Saturday, December 1, 2012

Why Run a 5K?

It's hard to believe all that's happened this year. The holidays often make us think of past years, our last Thanksgiving or Christmas, or the people that were with us then. I've changed so much since last December. Christmas, after all, was right before my life unraveled. I was totally unprepared for what I was about to go through. If you've read Battlefield, this is probably old news. As for an update, I have done some volunteering, went on a walk for diabetes, and have good control once more.

I just read a story about a 6 year old girl who almost died from diabetic ketoacidosis (DKA). She was thought to have the flu, but it was diabetes that was making her sick. DKA is caused by extremely elevated blood sugars and usually requires immediate hospitalization. The doctors told her family to say their goodbyes, she had been losing consciousness, but luckily she was able to pull through. It's hard to hear others go through struggles like that-it's devastating for a family. No parent wants to have their child go through that.

I had a similar experience with severe DKA a couple months ago, and my body almost shut down. It's this experience that caused me to become fearful, and to give up the fight you might have read in Battlefield. It took me till early October to tell my parents about the experience; I was home alone when it happened. My parents knew that I was suffering from anxiety (turns out it was blood sugar related) and not checking my blood sugar. They didn't know about the heart issues or how my vision would blur. Or how my muscles would freeze up every night, and the mornings I woke up numb and confused. A couple days after the experience, I didn't know how to bring it up to them. At first I didn't want them to worry. Then I felt like it was too late to talk about it. I should have been hospitalized for DKA that day, but instead I accidentally overdosed in a hazy panic to lower my blood sugar. Overdosing caused me to have a severe hypoglycemic episode, and that's when it got dangerous. All the insulin hit at once.

I almost fell asleep, the crash caused me to be become disoriented. Somehow I got myself up and wandered downstairs and into the garage. Almost lost consciousness there and started to go back to my room, but I couldn't walk straight or keep my balance. Or bend my fingers, I had no use of them. I didn't realize my situation until I lost my sense of touch and taste. My tongue was strangely tingly, and the sensation itself was overpowering. My blood was nearly the consistency of water when I pricked my finger. Even though I knew now what was happening, I couldn't open any of the containers. I couldn't lift the milk container, so I dropped it, and I started to forget what I was doing. Eventually I was able to find something that wasn't in a package or a container, and at that point had to practically inhale sugar. At one point I picked up a phone, but had trouble pressing the buttons and remembering any numbers. Basically I was a 100 year old woman with a 17 year old soul. Or a mindless zombie, searching for sugar instead of flesh. Take your pick.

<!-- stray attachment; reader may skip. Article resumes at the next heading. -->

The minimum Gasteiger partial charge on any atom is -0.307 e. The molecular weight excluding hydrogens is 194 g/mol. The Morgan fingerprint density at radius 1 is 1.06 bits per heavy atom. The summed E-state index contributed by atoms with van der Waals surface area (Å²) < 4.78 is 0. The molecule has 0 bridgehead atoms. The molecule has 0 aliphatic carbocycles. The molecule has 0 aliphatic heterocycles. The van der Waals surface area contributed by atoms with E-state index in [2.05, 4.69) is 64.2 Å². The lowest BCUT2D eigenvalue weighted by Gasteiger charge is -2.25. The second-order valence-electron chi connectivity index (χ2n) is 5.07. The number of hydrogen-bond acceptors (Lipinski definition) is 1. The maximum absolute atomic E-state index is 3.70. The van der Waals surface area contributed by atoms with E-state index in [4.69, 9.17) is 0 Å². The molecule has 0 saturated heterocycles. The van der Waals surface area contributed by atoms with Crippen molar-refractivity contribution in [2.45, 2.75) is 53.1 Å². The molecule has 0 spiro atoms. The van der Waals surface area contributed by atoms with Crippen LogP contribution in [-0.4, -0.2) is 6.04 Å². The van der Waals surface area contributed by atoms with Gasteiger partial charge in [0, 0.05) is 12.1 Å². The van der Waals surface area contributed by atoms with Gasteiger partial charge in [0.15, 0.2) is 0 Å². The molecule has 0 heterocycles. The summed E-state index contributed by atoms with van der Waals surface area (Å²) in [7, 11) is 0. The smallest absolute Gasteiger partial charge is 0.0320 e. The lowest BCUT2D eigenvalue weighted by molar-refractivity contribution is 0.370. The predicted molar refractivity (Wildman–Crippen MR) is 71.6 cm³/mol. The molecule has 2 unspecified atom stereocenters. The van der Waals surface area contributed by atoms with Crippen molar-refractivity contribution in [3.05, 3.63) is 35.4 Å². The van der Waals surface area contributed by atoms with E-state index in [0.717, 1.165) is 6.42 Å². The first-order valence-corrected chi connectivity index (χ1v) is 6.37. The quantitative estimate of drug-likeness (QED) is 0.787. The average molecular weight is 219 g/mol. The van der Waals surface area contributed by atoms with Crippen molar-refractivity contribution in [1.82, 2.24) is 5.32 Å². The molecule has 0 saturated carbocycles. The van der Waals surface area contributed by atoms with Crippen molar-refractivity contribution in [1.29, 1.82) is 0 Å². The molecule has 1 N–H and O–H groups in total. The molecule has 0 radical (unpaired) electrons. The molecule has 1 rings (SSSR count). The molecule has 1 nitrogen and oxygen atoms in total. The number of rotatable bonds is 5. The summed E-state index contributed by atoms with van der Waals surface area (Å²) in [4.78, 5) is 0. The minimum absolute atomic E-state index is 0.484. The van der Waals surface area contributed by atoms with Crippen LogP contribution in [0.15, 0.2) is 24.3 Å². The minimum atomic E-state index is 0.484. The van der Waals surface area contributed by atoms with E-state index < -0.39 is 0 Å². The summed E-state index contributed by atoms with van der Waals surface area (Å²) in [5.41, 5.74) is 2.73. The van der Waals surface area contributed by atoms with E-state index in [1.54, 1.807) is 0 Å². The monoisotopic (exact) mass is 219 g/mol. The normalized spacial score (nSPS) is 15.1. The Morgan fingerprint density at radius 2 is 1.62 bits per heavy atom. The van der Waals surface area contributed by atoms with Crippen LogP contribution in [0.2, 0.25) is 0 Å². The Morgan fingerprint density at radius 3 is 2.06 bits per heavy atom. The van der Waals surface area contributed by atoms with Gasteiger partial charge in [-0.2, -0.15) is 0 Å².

By the time my parents got home in the evening, my blood sugars were in the 200's and I was exhausted. The rest you probably know. But if I had fallen asleep in my bed, which I almost did, my parents probably wouldn't have found me in time. Considering my symptoms, the amount of time it took for my blood sugar to rise, and the fact my meter couldn't even register my blood sugar at first, there's no way I could have woken up on my own. I almost blacked out several times in the kitchen, which would've been safer because it would've been obvious that I was unconscious and not simply sleeping.

So I decided a couple months ago to run a 5K. I've always been afraid to run a 5K because of my diabetes and the risk involved. But I can't truly say diabetes doesn't stop me from anything until I do. So now I'm turning into a health nut, and I'm going to run the 5K in the spring. Diabetes has taught me not only to value life, but to persevere and to be ambitious. In order for there to be change, there needs to be action. Wishing didn't change my situation, but action did. It's hard, and you have to face your demons, but it's worth it. And I'm not perfect. I can be stubborn. Occasionally I need someone to throw bricks at my head. I avoid conflict like the plague, though conflict usually isn't a problem. I can be too quiet at times, sometimes too hyper. But I'm always learning, and that's how it should be. I laugh at my mistakes all the time, I make lots of them. I'm fine being imperfect, because life isn't about being perfect. It's about creating moments, helping others, and enjoying the small things. It's about a journey with no destination. I'm so thankful to be healthy again, to be able to feel like myself, and I'm thankful for amazing family and friends. I could have avoided so many health problems if I had only been open with my parents, and that's a lesson I'll never forget.

I guess most people figure there's only one major hill to get over in life, just one challenge, and then everything will be fine. But often times we're put through trial after trial before we come into the clear. I'm in the clear, and I'm running.


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